“Privacy Amendment (Notifiable Data Breaches) Bill 2016 implements recommendations of the Parliamentary Joint Committee on Intelligence and Security’s Advisory report on the Telecommunications (Interception and Access) Amendment (Data Retention) Bill 2014 and the Australian Law Reform Commission’s report For Your Information: Australian Privacy Law and Practice by amending the Privacy Act 1988 to require agencies, organisations and certain other entities to provide notice to the Australian Information Commissioner and affected individuals of an eligible data breach.”
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Mandatory Breach Notification Laws Abroad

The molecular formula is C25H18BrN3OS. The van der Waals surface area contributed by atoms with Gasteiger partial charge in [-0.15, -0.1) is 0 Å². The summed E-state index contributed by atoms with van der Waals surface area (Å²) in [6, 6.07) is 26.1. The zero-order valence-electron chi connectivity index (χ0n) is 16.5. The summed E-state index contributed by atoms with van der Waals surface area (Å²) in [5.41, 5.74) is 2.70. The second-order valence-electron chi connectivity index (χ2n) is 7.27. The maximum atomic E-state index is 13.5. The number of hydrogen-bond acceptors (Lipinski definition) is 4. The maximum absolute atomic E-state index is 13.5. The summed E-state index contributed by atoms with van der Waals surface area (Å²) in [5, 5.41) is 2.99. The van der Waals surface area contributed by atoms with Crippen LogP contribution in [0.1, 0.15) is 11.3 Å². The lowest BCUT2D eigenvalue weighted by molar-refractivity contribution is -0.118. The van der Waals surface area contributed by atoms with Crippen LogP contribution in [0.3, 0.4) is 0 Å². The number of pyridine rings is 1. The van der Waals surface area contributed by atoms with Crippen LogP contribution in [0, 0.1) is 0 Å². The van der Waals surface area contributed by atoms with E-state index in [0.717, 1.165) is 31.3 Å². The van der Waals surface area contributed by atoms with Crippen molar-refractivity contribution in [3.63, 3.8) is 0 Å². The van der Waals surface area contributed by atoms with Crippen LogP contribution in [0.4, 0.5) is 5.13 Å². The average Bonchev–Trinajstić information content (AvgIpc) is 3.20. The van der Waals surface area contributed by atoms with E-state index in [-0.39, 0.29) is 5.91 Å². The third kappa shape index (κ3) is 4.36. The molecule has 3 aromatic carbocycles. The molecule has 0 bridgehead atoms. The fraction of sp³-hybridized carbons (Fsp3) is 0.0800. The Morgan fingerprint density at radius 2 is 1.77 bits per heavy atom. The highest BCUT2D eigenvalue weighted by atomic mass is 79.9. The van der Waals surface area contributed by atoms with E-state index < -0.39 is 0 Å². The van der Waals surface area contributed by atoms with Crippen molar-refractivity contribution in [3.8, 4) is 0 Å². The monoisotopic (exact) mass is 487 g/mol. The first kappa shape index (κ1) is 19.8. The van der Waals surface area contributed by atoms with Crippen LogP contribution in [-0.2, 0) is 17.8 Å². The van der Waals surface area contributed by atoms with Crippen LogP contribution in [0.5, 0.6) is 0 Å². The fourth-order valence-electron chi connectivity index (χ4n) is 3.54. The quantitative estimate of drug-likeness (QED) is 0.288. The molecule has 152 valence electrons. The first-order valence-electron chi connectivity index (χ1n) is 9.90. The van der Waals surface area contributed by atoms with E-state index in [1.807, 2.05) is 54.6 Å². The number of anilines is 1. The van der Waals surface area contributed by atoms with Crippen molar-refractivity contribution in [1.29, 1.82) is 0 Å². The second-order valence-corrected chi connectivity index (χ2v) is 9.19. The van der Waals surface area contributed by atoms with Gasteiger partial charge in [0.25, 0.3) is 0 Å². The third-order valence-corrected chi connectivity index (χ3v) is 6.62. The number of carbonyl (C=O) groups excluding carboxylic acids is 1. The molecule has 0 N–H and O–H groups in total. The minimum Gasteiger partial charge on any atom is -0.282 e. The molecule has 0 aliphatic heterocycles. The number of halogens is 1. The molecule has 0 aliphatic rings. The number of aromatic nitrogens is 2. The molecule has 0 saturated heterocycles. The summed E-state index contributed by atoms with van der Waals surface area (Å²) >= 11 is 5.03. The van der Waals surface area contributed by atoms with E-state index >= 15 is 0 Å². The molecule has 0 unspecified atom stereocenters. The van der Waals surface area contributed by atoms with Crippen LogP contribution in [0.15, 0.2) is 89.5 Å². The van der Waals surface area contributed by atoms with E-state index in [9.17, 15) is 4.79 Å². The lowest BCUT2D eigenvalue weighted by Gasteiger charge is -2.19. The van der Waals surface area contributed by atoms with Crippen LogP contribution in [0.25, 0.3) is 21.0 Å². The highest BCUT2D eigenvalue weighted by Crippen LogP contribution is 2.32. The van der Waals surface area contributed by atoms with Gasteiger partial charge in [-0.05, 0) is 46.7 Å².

Today, approximately 90 countries have data protection laws or relevant court rulings – ranging from Angola and Argentina to Venezuela and Zimbabwe but many of those countries still don’t require breached organizations to notify either authorities or the individuals whose personal information was exposed in the event of a breach.
At the time of writing, 47 states, three U.S territories and Washington D.C. have adopted breach notification laws of varying requirements for organisations. In the past any attempts to replace them with a standard federal law have struggled due in part because some changes would have weakened some states current security approach.
The European Union’s General Data Protection Regulation, which will go into effect May 2018, includes multiple privacy provisions, including mandatory breach notification. The EU regulation is expected to serve as a model for other countries as global awareness spreads.